275. Pilocarpus. Jaborandi.
[image:12262 align=left hspace=1][image:12263 align=left hspace=1]The leaflets of Pilocar'pus jaboran'di Holmes or of Pilocarpus microphyllus Stapf. Yielding when assayed by U.S.P. process not less than 0.6 per cent. of alkaloids.
BOTANICAL CHARACTERISTICS.—A shrub 4 to 5 feet high. Leaflets 1 to 4 pairs, petiolate. Flowers in long racemes. Ovary with 5 carpels. Seeds black, angular.
SOURCE, VARIETIES, AND ADULTERATIONS.—The name Jaborandi is a generic one, applied in South America to several plants possessing diaphoretic properties. The shrub, Pilocarpus jaborandi, grows in Brazil in the neighborhood of Pernambuco, known commercially as Pernambuco Jaborandi. P. microphyllus (which yields a large percentage of alkaloid), differs from this in absence of oil from their tissues, by their reticulated venation, etc., is known commercially as Maranham jaborandi. It has been adulterated with species of Piper, which are not pellucid-punctate, with Laurus nobilis, etc.
DESCRIPTION OF DRUG.—Leaves nearly sessile, pinnate, with a terminal leaflet; the leaflets, which come into market separate, are ovate-oblong, entire, about 100 mm. (4 in.) long, and 50 mm. (2 in.) broad; short-petiolate; uneven at the base; slightly revolute at margin, near which the anastomosing veins form one or two distinct wavy lines; coriaceous; dull green, finely marked with small, transparent dots or oil-cells, plainly visible when held up to the light; texture coriaceous, brittle; when bruised a peculiar, rather unpleasant odor is emitted; this odor is predominant in the fluidextract. Taste disagreeable, slightly pungent, and bitter. The leaflets of P. microphyllus (Maranham jaborandi) are smaller (2-5 to 4 cm. in length), usually ovate in outline, deeply emarginate at apex. Alkaloidal content (chiefly Pilocarpine) of best leaf ranges from 0.5 to 1 per cent.
Powder.—Yellowish-brown. Characteristic elements: See Part iv, Chap. I, B.
CONSTITUENTS.—A volatile oil, and two alkaloids, pilocarpine (C11H17N2O2), deliquescent, crystalline, inodorous, and slightly bitter, and jaborine, chemically isomeric with, but directly antagonistic to, the first named in physiological action. Pilocarpine is the most active, and yields jaborine and pilocarpidine (C10H14N2O2) when heated with HCl; its salts are readily soluble in water; their action is similar to that of nicotine. Jaborine (C22H32N4O4) is yellow, amorphous, and resembles atropine in action; its presence in the commercial pilocarpine explains the different effects following the use of the latter when improperly made. It is therefore very necessary, in using pilocarpine or any of its preparations, to obtain them free from jaborine.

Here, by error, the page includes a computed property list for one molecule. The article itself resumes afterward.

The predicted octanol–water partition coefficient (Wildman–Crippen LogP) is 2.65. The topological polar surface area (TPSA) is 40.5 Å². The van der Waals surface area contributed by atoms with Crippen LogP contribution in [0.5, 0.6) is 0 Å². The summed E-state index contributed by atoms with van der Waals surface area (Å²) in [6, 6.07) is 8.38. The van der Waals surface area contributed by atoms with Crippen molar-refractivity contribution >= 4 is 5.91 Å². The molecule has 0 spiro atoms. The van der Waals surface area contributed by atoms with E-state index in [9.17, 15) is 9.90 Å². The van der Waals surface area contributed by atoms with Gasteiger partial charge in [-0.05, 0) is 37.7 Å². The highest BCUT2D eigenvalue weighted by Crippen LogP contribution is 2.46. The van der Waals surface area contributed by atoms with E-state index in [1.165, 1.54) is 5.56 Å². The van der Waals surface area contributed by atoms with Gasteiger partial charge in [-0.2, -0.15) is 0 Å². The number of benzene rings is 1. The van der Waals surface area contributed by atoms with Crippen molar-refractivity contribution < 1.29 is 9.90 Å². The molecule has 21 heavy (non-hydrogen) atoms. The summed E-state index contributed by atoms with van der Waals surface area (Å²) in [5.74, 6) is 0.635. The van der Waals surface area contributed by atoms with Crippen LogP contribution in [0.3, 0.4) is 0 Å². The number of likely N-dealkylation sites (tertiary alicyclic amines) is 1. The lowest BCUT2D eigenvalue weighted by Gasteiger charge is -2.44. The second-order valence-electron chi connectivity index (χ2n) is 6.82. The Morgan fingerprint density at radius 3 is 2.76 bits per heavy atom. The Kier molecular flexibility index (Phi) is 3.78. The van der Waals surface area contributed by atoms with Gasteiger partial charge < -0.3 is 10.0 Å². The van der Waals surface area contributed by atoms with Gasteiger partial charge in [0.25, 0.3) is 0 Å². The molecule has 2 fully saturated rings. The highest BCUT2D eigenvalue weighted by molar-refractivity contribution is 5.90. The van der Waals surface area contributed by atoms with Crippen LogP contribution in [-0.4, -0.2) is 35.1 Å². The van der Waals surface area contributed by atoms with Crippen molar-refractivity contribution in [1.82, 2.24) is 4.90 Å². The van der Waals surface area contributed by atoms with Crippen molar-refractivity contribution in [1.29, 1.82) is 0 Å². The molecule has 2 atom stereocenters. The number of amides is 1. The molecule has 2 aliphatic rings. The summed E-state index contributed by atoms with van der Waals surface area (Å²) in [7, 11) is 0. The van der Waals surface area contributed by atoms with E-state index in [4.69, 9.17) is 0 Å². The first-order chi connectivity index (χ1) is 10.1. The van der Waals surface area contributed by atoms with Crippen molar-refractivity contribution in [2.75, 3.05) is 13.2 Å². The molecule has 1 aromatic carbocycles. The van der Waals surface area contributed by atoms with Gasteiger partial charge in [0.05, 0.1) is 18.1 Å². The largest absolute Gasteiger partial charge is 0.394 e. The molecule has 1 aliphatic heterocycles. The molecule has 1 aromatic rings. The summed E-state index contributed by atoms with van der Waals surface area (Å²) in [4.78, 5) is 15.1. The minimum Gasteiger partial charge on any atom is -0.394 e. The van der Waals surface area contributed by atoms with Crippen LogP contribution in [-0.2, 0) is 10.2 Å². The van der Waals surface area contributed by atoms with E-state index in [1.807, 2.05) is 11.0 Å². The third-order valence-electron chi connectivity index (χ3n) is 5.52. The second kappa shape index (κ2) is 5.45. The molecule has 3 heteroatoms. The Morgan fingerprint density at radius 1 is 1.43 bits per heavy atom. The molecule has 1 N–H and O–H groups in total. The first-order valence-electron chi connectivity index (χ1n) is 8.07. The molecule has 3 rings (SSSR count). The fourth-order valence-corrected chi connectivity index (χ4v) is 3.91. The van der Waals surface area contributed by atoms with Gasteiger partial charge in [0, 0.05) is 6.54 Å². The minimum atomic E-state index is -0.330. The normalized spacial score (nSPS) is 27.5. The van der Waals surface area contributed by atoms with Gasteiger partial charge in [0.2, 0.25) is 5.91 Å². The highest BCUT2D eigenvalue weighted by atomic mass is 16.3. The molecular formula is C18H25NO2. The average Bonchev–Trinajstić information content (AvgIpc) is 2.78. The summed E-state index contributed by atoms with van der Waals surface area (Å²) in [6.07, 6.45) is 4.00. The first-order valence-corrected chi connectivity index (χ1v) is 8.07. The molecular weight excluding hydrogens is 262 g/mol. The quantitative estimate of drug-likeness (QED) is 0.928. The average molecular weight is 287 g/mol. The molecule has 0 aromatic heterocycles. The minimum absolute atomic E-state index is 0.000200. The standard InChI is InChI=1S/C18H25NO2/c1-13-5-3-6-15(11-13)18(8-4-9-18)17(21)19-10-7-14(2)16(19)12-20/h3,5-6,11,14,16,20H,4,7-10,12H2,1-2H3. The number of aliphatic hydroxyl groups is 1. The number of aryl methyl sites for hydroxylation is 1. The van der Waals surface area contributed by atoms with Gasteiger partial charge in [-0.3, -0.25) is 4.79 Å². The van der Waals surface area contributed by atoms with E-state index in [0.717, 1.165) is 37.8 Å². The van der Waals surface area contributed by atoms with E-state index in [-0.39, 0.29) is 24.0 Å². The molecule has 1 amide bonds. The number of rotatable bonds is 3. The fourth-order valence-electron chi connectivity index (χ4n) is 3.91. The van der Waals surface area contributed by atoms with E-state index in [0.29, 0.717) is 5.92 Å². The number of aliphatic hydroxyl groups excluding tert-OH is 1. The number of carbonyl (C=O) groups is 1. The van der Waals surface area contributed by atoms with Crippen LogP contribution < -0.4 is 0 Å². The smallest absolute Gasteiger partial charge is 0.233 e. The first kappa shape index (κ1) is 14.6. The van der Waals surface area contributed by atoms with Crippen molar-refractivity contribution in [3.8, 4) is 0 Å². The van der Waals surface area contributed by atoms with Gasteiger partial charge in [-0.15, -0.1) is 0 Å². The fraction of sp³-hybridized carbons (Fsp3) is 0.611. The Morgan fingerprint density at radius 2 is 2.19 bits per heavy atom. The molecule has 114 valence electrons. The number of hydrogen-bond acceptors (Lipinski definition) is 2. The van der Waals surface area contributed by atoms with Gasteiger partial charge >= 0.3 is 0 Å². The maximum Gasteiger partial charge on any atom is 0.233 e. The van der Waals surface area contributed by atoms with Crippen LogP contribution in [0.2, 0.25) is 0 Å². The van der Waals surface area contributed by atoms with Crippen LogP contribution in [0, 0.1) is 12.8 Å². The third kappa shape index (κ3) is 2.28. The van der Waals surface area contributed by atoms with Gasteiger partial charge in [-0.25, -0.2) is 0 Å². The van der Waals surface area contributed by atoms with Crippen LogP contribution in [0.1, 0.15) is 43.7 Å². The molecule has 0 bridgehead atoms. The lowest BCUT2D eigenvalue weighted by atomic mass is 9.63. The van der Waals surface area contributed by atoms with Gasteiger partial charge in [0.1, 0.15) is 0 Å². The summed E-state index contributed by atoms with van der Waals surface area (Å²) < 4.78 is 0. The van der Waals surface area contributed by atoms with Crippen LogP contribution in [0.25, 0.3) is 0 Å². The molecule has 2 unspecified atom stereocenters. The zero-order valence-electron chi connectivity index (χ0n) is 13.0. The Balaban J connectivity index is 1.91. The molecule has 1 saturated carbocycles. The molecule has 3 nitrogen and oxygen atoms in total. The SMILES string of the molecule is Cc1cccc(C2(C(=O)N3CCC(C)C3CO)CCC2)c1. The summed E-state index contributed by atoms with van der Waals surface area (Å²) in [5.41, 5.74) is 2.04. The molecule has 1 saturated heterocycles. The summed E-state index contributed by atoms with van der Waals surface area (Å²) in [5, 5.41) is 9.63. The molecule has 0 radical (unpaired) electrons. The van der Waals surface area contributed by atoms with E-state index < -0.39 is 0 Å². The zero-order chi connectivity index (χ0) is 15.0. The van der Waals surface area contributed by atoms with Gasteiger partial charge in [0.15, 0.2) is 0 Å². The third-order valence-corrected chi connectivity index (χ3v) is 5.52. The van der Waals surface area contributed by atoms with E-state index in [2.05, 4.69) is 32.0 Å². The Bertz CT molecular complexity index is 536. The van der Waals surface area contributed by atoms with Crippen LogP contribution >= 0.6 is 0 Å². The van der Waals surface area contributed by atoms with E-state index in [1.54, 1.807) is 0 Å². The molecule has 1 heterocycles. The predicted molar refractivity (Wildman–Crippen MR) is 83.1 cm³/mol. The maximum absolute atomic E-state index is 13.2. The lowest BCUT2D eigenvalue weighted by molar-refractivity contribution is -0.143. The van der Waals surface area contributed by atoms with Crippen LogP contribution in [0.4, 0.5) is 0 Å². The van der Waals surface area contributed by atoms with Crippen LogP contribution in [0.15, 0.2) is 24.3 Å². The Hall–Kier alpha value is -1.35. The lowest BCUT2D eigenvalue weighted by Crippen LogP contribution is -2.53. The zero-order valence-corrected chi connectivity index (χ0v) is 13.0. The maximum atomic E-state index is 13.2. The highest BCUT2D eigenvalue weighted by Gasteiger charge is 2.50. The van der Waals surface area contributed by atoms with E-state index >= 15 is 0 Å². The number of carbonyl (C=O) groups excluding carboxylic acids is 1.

Preparation of Pilocarpine.—To an aqueous solution of acidulated alcoholic extract add alkali and shake with chloroform. From the chloroformic solution the alkaloid is separated by shaking with acidulated (HCl) water, filter, and allow it to crystallize.
ACTION AND USES.—Powerfully diaphoretic and sialagogue by stimulating the nerves supplying the glands and involuntary muscular fiber; cardiac depressant. The most important effects of pilocarpine are due to the stimulation of certain nerve terminations. It stimulates the peripheral endings of all the autonomous nerves. The most important effect of the ingestion of a therapeutic dose of pilocarpine is an increase in the secretory activity of nearly all the glands of the body, especially of the salivary and sweat-glands. Dose: of drug 5 to 60 gr. (0.3 to 4 Gm.). Pilocarpine is used as a myotic in ophthalmic practice. It has acquired some reputation in the treatment of diphtheria and croup; frequently administered hypodermically; poisonous. Dose of pilocarpinae hydrochloridum, 1/8 to 1/12 gr. (0.008 to 0.005 Gm.). Ash, not exceeding 7 per cent.
Fluidextractum Pilocarpi, Dose: 5 to 60 drops (0.3 to 4 mils).
A Manual of Organic Materia Medica and Pharmacognosy, 1917, was written by Lucius E. Sayre, B.S. Ph. M.